My parents and I sat in our 1848 farm house right off Interstate 80 and were riveted to the television, like just about everyone else, we thought — except the parents of those little kids I was hauling around every day to foster care. And millions of people around the world who didn't even know what a television was, let alone a rocket or a lunar landing vehicle.
For the four hours on the moon and the round trip from — and back! — to the earth, it was hard to tell what was magic and what was real. Fifty years later, it's still hard to find the right adjectives to describe what was happening and how we felt about it. Amazing. Fantastic. An actuality that went way beyond belief and returned as a fact.
I remember when Neil Armstrong and Buzz Aldrin first walked on the moon. It was such an important event for my family. It was a late-night event, and we were all excited to be able to stay up and watch this historic event. My parents had even invited the neighbors to come over as well.
I remember watching it on our television on the living room floor in our farmhouse north of Granville. At 7 years of age, I didn’t really understand the magnitude of what was happening, but I could tell it was a big deal, seeing how amazed my parents were.
Hard to believe that it has been 50 years since the "moon walk." It doesn't seem like it was yesterday, really. I have changed, and the world has changed since then.
In the summer of '69, I was a college student, attending summer school so I could keep the part-time job I had during the regular school year. I lived in what was considered "approved off-campus" housing. Most college students these days have never heard of something like that.
When I think of the walk on the moon, I do recall where I was and what was happening. We didn't each have a television in our college rooms in those days — there was a shared space in the basement of my residence where we could watch TV.
I, along with other housemates that summer, watched the walk and heard the words. It wasn't like we hear recordings now. The words were scratchy, but they came through and we were in awe. One step for man, one giant leap for mankind — I wonder if Neil Armstrong thought those words would become legendary?
The memory of that day has faded over the years, but the pride we felt at that time is the one thing that I remember well. We all needed to feel that pride. 1969 was a time of turmoil in our country, the Vietnam conflict was still going on, many young Americans were standing up for what they believed in, women were standing up for what they believed. The walk on the moon, at least for that day, brought a sense of pride, a togetherness, a feeling of unity that had been missing.Thank you, Neil Armstrong and Buzz Aldrin. Your names bring back a special memory of those days in 1969 when I was in college and when the world seemed to be a different place.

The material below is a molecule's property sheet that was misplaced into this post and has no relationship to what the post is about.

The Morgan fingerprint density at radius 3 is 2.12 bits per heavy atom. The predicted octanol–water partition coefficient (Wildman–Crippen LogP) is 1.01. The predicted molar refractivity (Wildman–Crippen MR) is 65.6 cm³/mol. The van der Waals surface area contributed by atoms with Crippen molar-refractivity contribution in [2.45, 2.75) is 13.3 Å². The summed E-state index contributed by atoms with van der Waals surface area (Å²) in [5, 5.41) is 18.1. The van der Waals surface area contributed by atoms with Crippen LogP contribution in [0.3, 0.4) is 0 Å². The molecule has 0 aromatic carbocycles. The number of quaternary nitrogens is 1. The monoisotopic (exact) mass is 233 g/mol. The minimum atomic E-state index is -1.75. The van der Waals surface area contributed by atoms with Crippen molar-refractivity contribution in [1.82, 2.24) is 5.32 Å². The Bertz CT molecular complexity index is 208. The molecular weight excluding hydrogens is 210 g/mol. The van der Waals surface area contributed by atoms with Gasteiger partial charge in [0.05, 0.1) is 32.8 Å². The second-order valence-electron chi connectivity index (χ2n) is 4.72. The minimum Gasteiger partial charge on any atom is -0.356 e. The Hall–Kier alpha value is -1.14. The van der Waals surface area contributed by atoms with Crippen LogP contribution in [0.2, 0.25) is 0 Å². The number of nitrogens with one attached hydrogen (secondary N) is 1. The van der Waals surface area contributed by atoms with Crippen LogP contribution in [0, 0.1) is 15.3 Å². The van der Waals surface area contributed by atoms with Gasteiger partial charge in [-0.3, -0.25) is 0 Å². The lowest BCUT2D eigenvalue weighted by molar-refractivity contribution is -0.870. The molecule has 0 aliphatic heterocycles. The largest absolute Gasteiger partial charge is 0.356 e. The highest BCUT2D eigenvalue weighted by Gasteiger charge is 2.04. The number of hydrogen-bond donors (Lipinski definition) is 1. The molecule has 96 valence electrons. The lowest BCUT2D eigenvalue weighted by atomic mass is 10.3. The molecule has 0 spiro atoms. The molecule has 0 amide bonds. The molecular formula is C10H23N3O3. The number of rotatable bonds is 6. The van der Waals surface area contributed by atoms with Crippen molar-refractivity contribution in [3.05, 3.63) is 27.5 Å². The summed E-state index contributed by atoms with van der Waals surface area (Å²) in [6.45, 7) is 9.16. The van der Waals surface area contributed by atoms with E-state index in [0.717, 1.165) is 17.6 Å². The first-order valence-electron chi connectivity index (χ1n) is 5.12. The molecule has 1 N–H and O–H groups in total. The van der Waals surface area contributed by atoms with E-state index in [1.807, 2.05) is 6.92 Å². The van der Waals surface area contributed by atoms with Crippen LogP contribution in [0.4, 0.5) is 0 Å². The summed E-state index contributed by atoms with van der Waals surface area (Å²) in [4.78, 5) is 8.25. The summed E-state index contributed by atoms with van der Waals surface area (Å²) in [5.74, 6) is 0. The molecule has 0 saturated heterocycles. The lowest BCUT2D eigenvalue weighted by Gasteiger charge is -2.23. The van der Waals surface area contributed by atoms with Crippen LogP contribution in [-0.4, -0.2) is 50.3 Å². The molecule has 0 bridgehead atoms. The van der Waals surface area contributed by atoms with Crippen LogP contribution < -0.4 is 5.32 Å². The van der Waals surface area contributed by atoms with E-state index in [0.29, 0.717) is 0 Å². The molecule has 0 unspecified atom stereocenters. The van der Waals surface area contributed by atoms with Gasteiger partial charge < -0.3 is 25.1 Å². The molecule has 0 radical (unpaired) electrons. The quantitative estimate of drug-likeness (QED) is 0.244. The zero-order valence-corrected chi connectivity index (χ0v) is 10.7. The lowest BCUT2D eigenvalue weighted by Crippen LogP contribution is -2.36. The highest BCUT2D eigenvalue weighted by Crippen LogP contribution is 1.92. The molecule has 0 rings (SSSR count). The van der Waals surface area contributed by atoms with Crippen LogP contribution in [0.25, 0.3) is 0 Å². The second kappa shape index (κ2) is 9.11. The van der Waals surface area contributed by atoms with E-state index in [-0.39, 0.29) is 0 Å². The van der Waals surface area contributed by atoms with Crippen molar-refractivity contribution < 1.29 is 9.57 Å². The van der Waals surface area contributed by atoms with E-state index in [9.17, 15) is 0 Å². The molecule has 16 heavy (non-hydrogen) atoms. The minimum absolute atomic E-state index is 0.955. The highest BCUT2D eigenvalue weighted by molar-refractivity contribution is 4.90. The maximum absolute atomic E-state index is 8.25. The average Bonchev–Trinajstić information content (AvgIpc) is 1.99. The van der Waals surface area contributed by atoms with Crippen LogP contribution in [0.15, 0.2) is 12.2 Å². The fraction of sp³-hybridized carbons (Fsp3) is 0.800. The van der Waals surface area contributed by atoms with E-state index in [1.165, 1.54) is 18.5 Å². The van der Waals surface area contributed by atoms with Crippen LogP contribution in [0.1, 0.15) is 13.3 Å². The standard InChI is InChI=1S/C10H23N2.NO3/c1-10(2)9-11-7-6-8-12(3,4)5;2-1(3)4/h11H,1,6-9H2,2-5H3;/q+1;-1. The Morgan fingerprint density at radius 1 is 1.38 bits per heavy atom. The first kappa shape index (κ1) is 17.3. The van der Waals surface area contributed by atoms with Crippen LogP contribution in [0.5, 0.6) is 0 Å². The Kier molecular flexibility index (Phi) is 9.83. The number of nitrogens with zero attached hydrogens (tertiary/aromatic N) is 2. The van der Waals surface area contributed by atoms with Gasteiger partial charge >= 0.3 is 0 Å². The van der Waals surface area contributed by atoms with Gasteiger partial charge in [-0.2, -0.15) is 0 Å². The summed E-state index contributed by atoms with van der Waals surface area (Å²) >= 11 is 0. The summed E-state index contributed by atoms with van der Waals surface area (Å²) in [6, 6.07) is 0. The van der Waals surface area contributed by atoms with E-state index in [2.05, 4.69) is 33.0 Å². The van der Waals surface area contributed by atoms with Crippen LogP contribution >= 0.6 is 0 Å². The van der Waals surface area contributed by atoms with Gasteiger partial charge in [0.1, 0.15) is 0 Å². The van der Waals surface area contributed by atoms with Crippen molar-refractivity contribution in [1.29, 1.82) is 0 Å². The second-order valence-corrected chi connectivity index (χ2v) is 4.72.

I was living in Ottawa, Ill., with my wife and daughters. I was teaching at Ottawa High School. Early in the summer, there was anticipation that Apollo 11 would be a successful mission. Our two young daughters were excited but were too young to really grasp the meaning and significance of the mission.
We watched the launch that took place on July 16. As news reports signaled the possibility of a successful landing, we watched every newscast. On Sunday, July 20, millions were anxiously awaiting news of the landing. Like most families, we were sitting in front of our television to experience history in the making.
This was something one would never forget. Part of the excitement was waiting to see what the astronauts would encounter on the moon.
I was 22 and working a summer job to help pay for my senior year at the University of Maryland. I remember having been inspired by the inauguration speech of President John F. Kennedy and amazed that his prediction made to Congress on May 25, 1961, that man would go the moon was actually coming true.
Watching this monumental event happen, I was filled with pride for my country and overwhelmed by the scientific work that made this moon walk possible. This represented all of the patriotic things that I believed about the United States and our ability to achieve greatness and make a real difference in the world.